By the time Merv brought out his next guest, Dinah Shore, a slight disturbance could be heard in the balcony. “Move back!” a voice yelled. “Louder!” said another. Merv continued chatting with Shore as though nothing was wrong. As they continued, the grumbling became more vociferous. Obviously annoyed, Shore said, “I keep feeling like somebody’s talking back to me.”

“Just a minute,” snapped Merv. “What’s the matter?” he asked, looking up at the balcony. “You can’t hear a thing I’m saying?” Shore asked incredulously. Soon, the only voices being heard were the ones emanating from the balcony. “Wait a minute,” said Merv in frustration. “One spokesman at a time. You can’t . . . what? You can’t see?”

Apparently, the panel of chairs had been placed too close to the edge of the stage, making it difficult, if not impossible, for balcony patrons to catch any of the action. Equally problematic was the less-than-adequate sound system, which had begun to fail during Shore’s discourse.

Merv asked if any stagehands were in the house. There were. “Let’s push this whole thing back,” he ordered, “then we’ll go on with the show.” The crowd roared its approval. “I knew we were going to have a balcony problem,” Merv sighed. “I just knew it.” Shore looked up at the balcony and said, apologetically, “You’re not missing anything!” To which Merv replied, “Oh, yes, they are!”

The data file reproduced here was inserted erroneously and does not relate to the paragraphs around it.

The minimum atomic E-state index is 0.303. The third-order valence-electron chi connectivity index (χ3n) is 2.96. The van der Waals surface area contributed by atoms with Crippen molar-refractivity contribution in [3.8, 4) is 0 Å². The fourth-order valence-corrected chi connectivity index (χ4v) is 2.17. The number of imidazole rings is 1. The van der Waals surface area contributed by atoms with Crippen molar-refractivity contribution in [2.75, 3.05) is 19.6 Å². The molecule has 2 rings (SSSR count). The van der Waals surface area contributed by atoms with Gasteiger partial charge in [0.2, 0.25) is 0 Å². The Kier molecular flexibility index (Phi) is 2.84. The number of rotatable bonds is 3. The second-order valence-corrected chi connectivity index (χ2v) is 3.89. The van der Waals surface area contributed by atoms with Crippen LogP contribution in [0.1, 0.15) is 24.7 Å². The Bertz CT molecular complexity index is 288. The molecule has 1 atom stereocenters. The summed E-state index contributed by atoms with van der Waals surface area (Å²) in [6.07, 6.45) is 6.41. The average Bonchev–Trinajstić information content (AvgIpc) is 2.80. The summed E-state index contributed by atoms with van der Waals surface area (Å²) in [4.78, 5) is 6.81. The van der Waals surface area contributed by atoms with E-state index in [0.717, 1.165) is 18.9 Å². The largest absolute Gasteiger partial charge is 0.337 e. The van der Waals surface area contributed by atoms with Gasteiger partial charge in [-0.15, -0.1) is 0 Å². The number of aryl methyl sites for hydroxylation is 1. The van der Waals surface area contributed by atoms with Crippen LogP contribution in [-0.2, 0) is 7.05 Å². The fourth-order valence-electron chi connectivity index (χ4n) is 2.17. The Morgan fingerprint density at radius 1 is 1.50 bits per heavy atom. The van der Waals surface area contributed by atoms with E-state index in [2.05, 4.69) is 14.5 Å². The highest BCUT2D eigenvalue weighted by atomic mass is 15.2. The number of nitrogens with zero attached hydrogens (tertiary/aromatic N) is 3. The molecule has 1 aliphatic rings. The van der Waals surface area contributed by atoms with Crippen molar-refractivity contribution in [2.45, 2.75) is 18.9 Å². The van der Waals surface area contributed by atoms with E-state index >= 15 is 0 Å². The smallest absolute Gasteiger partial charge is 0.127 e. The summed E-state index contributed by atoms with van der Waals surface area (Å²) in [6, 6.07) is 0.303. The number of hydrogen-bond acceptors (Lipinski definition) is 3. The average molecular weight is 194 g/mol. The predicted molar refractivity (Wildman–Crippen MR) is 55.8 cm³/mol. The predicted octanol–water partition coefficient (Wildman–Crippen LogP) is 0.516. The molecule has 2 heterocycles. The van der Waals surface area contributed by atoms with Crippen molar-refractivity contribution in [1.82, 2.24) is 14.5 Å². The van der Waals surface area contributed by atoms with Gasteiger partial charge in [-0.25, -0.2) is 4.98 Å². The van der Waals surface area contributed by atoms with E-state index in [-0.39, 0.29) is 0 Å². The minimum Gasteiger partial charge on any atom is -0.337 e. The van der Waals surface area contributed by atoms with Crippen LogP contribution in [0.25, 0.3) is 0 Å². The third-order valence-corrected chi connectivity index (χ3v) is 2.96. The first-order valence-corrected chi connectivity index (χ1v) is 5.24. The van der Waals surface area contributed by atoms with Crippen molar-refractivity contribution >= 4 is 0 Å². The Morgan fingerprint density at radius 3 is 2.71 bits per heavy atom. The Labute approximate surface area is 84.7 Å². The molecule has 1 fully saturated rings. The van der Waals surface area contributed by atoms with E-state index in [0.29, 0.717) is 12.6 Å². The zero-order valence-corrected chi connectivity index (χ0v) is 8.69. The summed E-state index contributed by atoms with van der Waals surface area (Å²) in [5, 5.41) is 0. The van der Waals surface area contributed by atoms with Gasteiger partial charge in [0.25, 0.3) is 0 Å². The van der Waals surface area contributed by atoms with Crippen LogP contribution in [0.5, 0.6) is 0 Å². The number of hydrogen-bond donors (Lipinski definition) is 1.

The next interruption was a pleasant one. “Telegram for Merv Griffin!” announced a plump visitor to the set. It was Dom DeLuise, bearing a lovely bunch of bananas—instead of cocoanuts! DeLuise had been one of the opening guests on Merv’s Westinghouse series. Merv regarded him as a good-luck charm. This time, though, the evening had brought anything but good luck.

Even Merv’s cuff links were giving him trouble. He fumbled with them nervously as he began to introduce the big draw of the night. His expression turned somber. “What?” he said to his producer off camera. “He’s downstairs?” The groans from the audience resurfaced. “Now they’re going to really come get us!” “Stretching” is a television term for filling in time. That’s exactly what the panel did as everyone awaited the arrival of “Mr. Television”—Milton Berle.

Milton Berle was television’s first superstar. In 1948, when his Texaco Star Theatre aired on Tuesday nights, movie theatres closed early, and folks who didn’t own a TV sets found an excuse to visit their neighbors who did. “Uncle Miltie” had made numerous appearances with Merv through the years, particularly on the CBS entries taped at Television City.          

Berle said he’d been watching the show backstage. “I haven’t been so thrilled since I won Totie Fields on The Dating Game.” Some of Berle’s wisecracks fell flat. “Hey, you died,” he barked at his fellow guests, “Now let me die.”

“You were never funnier,” he told Merv, commenting on the opening monologue. “And that’s a shame.”